Pink Coating on BSA Parts
I understand that iron and poor current can cause a pink coating on boric-sulfuric anodized (BSA) parts. What levels of iron are permissible before reaching the pink-colored coating? Are there any other things we could be missing?
Q. I understand that iron and poor current can cause a pink coating on boric-sulfuric anodized (BSA) parts. We currently process parts for Boeing, and the pink coating is a cause for rejection. We tested the BSA solution for copper and iron, and the copper level is at 11.64 ppm and the iron level is at 11 ppm. What levels of iron are permissible before reaching the pink-colored coating? Are there any other things we could be missing? E.M.
A. I am not familiar with the “pink coating” phenomenon using the boric-sulfuric process. I don’t think the problem is related to the dissolved copper and iron in the bath, however. The Boeing spec (BAC5632) has a limit for copper in the bath of 237 ppm; there is no mention of a limit for iron. In a “clear anodize” bath, any coloring of the product during the anodizing cycle is usually related to the alloy and/or temper of the parts being anodized. However, this is usually evident only with thicker coatings than the BSA process calls for. You don’t mention the coating thickness you are getting, nor do you mention the alloy being anodized. I am not familiar with which alloy series tends to produce pink coatings, but I don’t think this is your problem.
I also don’t know what you mean by “poor current.” If the parts are anodized in accordance with the Boeing spec, i.e., 15 volts for 20 to 25 min, the current density will normally be in the range of 3.5 to 4 asf, as long as there is some dissolved aluminum in the bath. A brand new bath with no aluminum (not recommended) will give a current density of 4 to 6 asf. If this is consistent with what you are getting, then the current is fine. There may be a separate problem with racking of the parts that might cause a lack of current flow to some parts and not others. This would result in the parts with poor electrical contact having slightly less coating than the parts with good electrical contact.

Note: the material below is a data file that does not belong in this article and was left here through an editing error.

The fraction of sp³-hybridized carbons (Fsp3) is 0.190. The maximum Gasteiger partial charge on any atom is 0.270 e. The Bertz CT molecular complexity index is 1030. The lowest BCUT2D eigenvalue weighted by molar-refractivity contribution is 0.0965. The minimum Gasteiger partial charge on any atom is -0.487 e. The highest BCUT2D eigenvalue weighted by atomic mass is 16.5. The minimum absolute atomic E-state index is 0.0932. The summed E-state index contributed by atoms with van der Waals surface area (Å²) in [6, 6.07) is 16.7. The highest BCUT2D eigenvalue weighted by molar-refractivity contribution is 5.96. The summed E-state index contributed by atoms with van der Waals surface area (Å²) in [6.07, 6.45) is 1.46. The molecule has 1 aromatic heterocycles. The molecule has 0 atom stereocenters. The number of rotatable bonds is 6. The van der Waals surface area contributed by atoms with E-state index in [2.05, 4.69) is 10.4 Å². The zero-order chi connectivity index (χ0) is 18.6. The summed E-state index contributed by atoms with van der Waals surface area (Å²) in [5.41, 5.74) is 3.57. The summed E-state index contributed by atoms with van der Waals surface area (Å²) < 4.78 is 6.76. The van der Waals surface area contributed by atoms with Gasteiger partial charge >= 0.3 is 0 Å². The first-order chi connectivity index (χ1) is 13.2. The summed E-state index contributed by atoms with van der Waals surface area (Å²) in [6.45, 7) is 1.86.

Sometimes the best way to correct the problem is to start over. This may correct the problem, but it may not tell you what was actually causing the problem. I would recommend the following course of action if you feel that the troubleshooting approach is not working:
- Dump the anodizing bath.
- Clean out the tank and give it a final rinse with DI water.
- Rinse out any piping associated with the system.
- Clean the cathodes as required.
- Take apart the bus bar/cables, and clean and renew all electrical bus connections from the tank to the rectifier.
- Re-make the bus connections using new Type 316 stainless steel fasteners and spring (Belleville) washers with each fastener.
- Use an electrical joint compound on the bus connections prior to making the connections. A product we use is called Alcoa Electrical Joint Compound (EJC) #2, but there are others such as Coppershield and more that can be used to good advantage. EJCs help keep the electrical joint clean and dry for months or years.
- Make up new chemistry. Use ACS-certified boric acid and sulfuric acid just to be sure that these are of high quality. (Some grades of sulfuric acid have more iron than others.)
- Add enough aluminum sulfate to bring the level up to 1 g/L. (Use 9.25 lbs of Al2(SO4)3 • 14H2O per 100 gal of bath to raise the aluminum content of the bath ~1 g/L.)
I would appreciate knowing if this causes the problem to go away.
Types of anodizing, processes, equipment selection and tank construction.
The following anodizing process overviews are provided as a means of introduction to aerospace anodizing
Plastics are replacing metals in the manufacture of many parts, and quite often there is a need for metallic coatings on the plastics and other non-conductors. This paper will describe new processes of preparing ABS plastic substrates for subsequent metallization.